Originally Posted on ‘CS Indy’
The headline from last night’s meeting for City for Champions, which drew more than 200 people at the Library 21c on Chapel Hills Drive, is that the Jenkins family will donate land for the Olympic Museum and Hall of Fame project.
The museum is one of four projects in the combine into the $250-million tourism venture that also includes a sports medicine center at the University of Colorado at Colorado Springs, a new visitors center at the Air Force Academy and a $92-million sports and events stadium that will sit next to the Olympic museum downtown.
Dick Celeste, the former governor of Ohio and Colorado College president who’s heading up the Olympic project, told attendees, including this reporter, that the Jenkins family, owner of Nor’wood Development Group, the biggest developer in the Pikes Peak Region, will donate the land.
It’s long been speculated that the Jenkins’ land would figure prominently into C4C, which is being partially funded with tax increment financing obtained from state sales tax revenue. But Celeste’s comment last night confirmed it.
Here’s what the museum’s website says about the land question: “At this time we are not able to disclose the details as we do not yet have a donation of land. As soon as the land is secured we will issue a press release of the donation agreement and detail it on our website as well.”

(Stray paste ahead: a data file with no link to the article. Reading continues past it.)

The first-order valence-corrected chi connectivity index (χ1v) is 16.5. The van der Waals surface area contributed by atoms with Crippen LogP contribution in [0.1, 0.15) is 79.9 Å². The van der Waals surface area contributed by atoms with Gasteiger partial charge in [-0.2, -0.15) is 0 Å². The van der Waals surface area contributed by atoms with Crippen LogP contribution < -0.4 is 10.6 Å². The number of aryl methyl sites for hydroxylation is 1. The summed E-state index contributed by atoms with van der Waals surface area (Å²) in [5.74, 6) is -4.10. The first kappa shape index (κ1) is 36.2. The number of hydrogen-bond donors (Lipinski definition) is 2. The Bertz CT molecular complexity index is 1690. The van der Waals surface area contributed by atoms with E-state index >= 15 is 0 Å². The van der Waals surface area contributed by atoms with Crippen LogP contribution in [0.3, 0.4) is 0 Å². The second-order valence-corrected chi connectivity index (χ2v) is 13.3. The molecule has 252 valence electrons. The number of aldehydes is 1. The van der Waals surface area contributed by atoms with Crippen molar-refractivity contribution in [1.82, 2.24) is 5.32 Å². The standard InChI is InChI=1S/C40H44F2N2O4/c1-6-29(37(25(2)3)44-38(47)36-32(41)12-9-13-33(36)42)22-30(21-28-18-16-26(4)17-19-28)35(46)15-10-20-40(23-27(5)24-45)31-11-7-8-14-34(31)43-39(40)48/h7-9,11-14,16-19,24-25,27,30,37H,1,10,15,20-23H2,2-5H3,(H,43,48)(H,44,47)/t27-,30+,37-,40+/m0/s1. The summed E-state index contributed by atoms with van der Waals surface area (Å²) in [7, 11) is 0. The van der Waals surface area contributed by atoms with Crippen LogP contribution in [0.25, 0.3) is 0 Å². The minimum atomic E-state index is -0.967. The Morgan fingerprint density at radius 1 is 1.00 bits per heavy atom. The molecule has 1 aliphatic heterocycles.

Celeste said the land borders Sierra Madre Street and lies south of Vermijo Avenue. Here’s a parcel owned by CSJ No. 7 LLC, which is a Jenkins entity, as depicted on an El Paso County Assessor’s Office map here. The 3.55-acre parcel has a market value of $1.1 million, the Assessor’s Office says.
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Then, there’s this configuration of land that is owned by SRPC LLC, also an entity held by the Jenkins family, that also could be at play in the donation. This 4.77-acre tract is worth $517,000, according to the assessor.
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The Jenkins family also owns other parcels in the vicinity as well.
Celeste says a portion of Sierra Madre might have to be closed to enable the project. Asked when the donation will be announced, he wouldn’t say, noting that details are being worked, including “estate planning.”
We’ve put in a call to Nor’wood to find out more but haven’t heard back. We’ll update if and when we hear something.
Meantime, the city still hasn’t gotten a resolution or contract, approved by the state Economic Development Commission, but that could happen in September. The Colorado Springs Urban Renewal Authority could begin receiving state tax money as soon as next year if state sales tax revenue increases in a regional tourism zone that covers most of the city as compared to a baseline established in December 2013 when C4C was approved by the EDC.
As a footnote, Rebecca Tonn, a C4C advocate, wanted us to be aware that the logo for C4C has been changed. The old one is to the left, and the new one is on the right, below. Notice the difference: The black belt-like graphic element and the trophy are missing from the new one.